FEATURED IN LEADERSHIP
In my agency there are some older officers who have been the backbone for years. Many are struggling to make their firearms qualifications. Whether they can’t see their sights, didn’t hear the signal or get the shakes after a few shots, they flunk the qualification and have to remediate. With extra training and patience, I can coax a qualifying score out of them. Several of the older officers have tested the agency’s policy on failing qualifications and nearly lost their badges.
Part of me wants to say, “You’re old, you can’t do the job anymore. It’s time to hang it up, old timer.” I then swiftly uncork my head from my rear when I remember who taught me how to do this job and that there’s a heck of a lot more to our job than being good with a gun.
No one wants to admit they’re too old, but when is enough, enough? At what point does this become an issue of safety in the field?
This is an interesting question because half of me wants to say standards are standards and if anyone can’t meet them, it’s time to meet the door. The other half of me understands your loyalty to these old timers along with your desire to help them get through the qualifications in any way possible.
First, here’s some technical advice you’ve probably already tried. Make sure these rusty old dogs are wearing their reading glasses or using the reading part of their regular glasses. I’ve seen a few people get messed up on the range by wearing glasses that allow them to see the target, but don’t help them see the front sight.
That said, it sounds like you’re doing the right thing and your agency is ready to push anyone out the door who can’t eventually qualify. I won’t get into how much time you’re spending with each of them because I’m guessing you would do the same for younger people who are having a hard time qualifying.
If these guys are working the streets with hearing and eyesight issues and getting the shakes on the range, they probably need to look for what’s next in life. Although it’s certainly true that being a good cop is much more than being good with a gun or being able to fight, those are the things—along with seatbelts and body armor—that will bring us home at the end of our shift.
Don’t get into the mindset of, “Well, it’s their own ass on the line…!” That’s insanity. Everyone is affected: their beat partners, victims they can’t get to and the profession they are a part of. If some lowlife sees one of these old timers and decides he’s going to take out a cop, it starts with them. Now add on all the cops who respond and are driving recklessly to the distress call from another cop. They’re all at risk and so are all the citizens they’re screaming past at 120 mph. When someone attacks one of us like that, it empowers others to take their shot and puts us all at even greater risk.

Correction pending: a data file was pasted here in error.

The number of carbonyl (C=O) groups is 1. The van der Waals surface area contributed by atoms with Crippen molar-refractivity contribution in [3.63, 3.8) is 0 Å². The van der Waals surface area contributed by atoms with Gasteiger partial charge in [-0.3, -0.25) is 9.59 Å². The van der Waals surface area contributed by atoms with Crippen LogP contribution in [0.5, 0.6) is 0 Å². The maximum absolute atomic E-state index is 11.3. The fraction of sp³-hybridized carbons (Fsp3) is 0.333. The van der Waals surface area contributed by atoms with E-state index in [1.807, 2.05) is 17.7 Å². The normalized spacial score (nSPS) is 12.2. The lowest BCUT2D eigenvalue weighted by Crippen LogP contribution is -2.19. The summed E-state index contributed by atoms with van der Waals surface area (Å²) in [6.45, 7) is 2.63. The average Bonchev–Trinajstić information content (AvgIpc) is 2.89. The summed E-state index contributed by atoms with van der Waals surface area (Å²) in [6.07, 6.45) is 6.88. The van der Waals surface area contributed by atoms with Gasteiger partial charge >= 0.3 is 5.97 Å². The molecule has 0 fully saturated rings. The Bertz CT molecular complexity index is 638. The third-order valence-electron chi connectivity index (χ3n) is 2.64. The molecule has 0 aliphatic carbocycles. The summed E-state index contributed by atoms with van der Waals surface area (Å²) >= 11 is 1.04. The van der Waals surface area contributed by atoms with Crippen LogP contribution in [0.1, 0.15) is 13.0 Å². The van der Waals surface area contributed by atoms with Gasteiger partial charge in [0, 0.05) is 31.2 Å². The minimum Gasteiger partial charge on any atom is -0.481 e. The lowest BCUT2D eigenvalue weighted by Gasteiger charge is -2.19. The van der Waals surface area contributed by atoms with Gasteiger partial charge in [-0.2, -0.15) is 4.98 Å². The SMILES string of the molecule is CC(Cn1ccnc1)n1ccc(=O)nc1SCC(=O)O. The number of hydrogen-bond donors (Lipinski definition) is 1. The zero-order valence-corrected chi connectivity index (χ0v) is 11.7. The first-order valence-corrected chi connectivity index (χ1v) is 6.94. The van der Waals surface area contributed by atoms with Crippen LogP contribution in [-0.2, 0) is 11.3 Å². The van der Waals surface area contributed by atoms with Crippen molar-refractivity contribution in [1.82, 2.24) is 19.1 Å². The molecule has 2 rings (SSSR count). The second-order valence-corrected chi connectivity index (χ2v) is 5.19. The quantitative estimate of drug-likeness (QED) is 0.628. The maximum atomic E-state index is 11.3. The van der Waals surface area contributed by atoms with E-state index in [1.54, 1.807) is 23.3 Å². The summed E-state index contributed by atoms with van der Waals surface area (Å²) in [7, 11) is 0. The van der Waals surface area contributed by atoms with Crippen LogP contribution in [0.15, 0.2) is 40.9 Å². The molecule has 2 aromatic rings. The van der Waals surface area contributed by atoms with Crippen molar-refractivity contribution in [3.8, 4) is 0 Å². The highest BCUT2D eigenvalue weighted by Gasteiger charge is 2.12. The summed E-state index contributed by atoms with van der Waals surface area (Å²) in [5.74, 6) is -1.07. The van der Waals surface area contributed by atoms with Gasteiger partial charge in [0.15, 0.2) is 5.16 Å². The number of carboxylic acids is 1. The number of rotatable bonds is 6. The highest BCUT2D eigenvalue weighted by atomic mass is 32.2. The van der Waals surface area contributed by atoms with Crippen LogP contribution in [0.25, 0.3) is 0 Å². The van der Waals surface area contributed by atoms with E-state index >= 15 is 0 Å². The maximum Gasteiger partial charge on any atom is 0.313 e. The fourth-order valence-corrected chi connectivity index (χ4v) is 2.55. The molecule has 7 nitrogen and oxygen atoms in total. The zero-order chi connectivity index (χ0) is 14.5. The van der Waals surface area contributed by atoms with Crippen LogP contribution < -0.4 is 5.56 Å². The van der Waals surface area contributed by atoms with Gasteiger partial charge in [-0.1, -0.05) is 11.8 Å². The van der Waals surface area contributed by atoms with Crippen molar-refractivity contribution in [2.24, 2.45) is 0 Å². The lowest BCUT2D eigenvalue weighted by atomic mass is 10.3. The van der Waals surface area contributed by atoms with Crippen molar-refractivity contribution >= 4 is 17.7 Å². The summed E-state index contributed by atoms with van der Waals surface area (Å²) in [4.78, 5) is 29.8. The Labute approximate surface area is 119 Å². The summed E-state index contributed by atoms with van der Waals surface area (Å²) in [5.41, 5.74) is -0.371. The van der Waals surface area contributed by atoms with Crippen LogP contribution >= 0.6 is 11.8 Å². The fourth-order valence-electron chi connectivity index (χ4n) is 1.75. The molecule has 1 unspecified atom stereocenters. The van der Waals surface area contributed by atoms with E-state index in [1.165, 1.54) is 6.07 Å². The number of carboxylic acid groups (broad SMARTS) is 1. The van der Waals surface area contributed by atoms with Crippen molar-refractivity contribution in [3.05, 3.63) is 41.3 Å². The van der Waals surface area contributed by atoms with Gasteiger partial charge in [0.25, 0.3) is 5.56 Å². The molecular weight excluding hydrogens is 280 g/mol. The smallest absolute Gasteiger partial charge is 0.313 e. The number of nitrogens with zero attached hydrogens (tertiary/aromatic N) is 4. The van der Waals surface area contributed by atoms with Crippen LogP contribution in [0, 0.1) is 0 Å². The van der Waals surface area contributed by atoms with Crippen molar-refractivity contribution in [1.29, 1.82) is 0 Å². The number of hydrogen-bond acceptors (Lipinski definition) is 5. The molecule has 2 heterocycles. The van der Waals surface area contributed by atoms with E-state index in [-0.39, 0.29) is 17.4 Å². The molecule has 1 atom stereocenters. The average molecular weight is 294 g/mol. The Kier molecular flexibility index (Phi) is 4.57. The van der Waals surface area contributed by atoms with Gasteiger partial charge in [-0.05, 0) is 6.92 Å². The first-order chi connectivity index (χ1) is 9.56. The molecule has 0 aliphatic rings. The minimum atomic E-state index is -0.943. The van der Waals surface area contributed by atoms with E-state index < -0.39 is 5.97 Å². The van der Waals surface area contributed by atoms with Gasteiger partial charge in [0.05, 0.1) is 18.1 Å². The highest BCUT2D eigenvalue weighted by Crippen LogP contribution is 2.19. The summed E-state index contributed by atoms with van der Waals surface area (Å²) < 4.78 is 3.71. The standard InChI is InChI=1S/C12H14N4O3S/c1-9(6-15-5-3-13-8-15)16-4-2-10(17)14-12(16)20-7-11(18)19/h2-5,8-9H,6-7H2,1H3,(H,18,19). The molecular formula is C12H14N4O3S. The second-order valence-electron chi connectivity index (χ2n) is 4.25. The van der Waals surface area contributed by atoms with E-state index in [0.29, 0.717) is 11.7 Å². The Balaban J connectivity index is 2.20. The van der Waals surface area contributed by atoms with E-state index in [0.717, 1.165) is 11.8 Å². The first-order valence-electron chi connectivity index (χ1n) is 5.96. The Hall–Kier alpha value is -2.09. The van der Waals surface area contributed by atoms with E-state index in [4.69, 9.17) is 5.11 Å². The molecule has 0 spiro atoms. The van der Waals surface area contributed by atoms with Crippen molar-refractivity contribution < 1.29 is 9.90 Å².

What to Do
Ol’ Bullethead is as tangled as a crook in a hog tie trying to figure out why these old timers are still hanging around. I don’t know if this group is having money or identity issues, or if they just love the job and are afraid to leave because they’ll miss it. But as much as I love this profession, when the time comes, I’m going to pop smoke, disappear like Merlin and enjoy the rest of my life.
To understand why they’re hanging on, you might want to ask a few probing questions next time you see one of them. Unless the answer has to do with money, you won’t get any straight answers. You’ll have to do some investigation, ask a few follow-up questions, drop a few hints and see how they react.
If you determine the things keeping them around are missing the people, the work or their identity as a cop, you have a few options. Find some happy retired guys and invite them out to the range when your old timers are scheduled. Do the same with some department volunteers. At my agency, we have a bunch of retired folks who help out in all sorts of ways and get to keep their contacts and friendships moving forward. This might be all it takes to help these guys figure out that there’s plenty to do after they hang up their guns.
Or: Take them to a golf course, buy them a bucket of balls and a beer, and you’ll probably never see them again.